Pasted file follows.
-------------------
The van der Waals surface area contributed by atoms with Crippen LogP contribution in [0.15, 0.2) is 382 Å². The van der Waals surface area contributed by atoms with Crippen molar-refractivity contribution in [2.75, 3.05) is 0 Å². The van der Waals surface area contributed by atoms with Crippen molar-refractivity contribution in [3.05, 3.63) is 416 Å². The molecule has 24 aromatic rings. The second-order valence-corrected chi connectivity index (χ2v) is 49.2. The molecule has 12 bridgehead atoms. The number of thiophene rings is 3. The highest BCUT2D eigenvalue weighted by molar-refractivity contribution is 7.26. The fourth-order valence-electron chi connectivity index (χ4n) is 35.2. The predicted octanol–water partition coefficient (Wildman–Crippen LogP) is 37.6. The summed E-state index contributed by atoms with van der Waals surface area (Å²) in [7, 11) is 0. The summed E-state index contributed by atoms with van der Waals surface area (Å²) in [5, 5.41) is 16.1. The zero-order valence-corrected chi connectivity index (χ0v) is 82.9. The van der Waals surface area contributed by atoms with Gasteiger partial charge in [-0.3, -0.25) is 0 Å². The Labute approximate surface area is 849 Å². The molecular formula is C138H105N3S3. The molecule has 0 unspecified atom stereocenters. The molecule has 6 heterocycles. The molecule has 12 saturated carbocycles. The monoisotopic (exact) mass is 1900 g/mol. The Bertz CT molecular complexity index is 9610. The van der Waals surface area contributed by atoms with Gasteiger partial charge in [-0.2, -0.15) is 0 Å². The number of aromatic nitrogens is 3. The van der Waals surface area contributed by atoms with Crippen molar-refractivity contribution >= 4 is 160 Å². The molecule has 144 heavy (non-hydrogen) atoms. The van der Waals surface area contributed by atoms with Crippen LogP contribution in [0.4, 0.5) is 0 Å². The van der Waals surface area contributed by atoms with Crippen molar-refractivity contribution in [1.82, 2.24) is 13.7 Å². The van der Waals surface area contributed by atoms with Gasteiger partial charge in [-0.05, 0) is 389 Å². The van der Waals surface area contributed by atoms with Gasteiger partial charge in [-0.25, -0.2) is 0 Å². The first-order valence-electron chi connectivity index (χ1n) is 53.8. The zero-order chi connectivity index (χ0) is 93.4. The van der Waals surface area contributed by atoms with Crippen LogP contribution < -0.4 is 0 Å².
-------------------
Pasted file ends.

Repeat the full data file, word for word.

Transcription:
The van der Waals surface area contributed by atoms with Crippen LogP contribution in [0.15, 0.2) is 382 Å². The van der Waals surface area contributed by atoms with Crippen molar-refractivity contribution in [2.75, 3.05) is 0 Å². The van der Waals surface area contributed by atoms with Crippen molar-refractivity contribution in [3.05, 3.63) is 416 Å². The molecule has 24 aromatic rings. The second-order valence-corrected chi connectivity index (χ2v) is 49.2. The molecule has 12 bridgehead atoms. The number of thiophene rings is 3. The highest BCUT2D eigenvalue weighted by molar-refractivity contribution is 7.26. The fourth-order valence-electron chi connectivity index (χ4n) is 35.2. The predicted octanol–water partition coefficient (Wildman–Crippen LogP) is 37.6. The summed E-state index contributed by atoms with van der Waals surface area (Å²) in [7, 11) is 0. The summed E-state index contributed by atoms with van der Waals surface area (Å²) in [5, 5.41) is 16.1. The zero-order valence-corrected chi connectivity index (χ0v) is 82.9. The van der Waals surface area contributed by atoms with Gasteiger partial charge in [-0.3, -0.25) is 0 Å². The Labute approximate surface area is 849 Å². The molecular formula is C138H105N3S3. The molecule has 0 unspecified atom stereocenters. The molecule has 6 heterocycles. The molecule has 12 saturated carbocycles. The monoisotopic (exact) mass is 1900 g/mol. The Bertz CT molecular complexity index is 9610. The van der Waals surface area contributed by atoms with Gasteiger partial charge in [-0.2, -0.15) is 0 Å². The number of aromatic nitrogens is 3. The van der Waals surface area contributed by atoms with Crippen molar-refractivity contribution >= 4 is 160 Å². The molecule has 144 heavy (non-hydrogen) atoms. The van der Waals surface area contributed by atoms with Crippen LogP contribution in [0.4, 0.5) is 0 Å². The van der Waals surface area contributed by atoms with Crippen molar-refractivity contribution in [1.82, 2.24) is 13.7 Å². The van der Waals surface area contributed by atoms with Gasteiger partial charge in [-0.05, 0) is 389 Å². The van der Waals surface area contributed by atoms with Gasteiger partial charge in [-0.25, -0.2) is 0 Å². The first-order valence-electron chi connectivity index (χ1n) is 53.8. The zero-order chi connectivity index (χ0) is 93.4. The van der Waals surface area contributed by atoms with Crippen LogP contribution < -0.4 is 0 Å².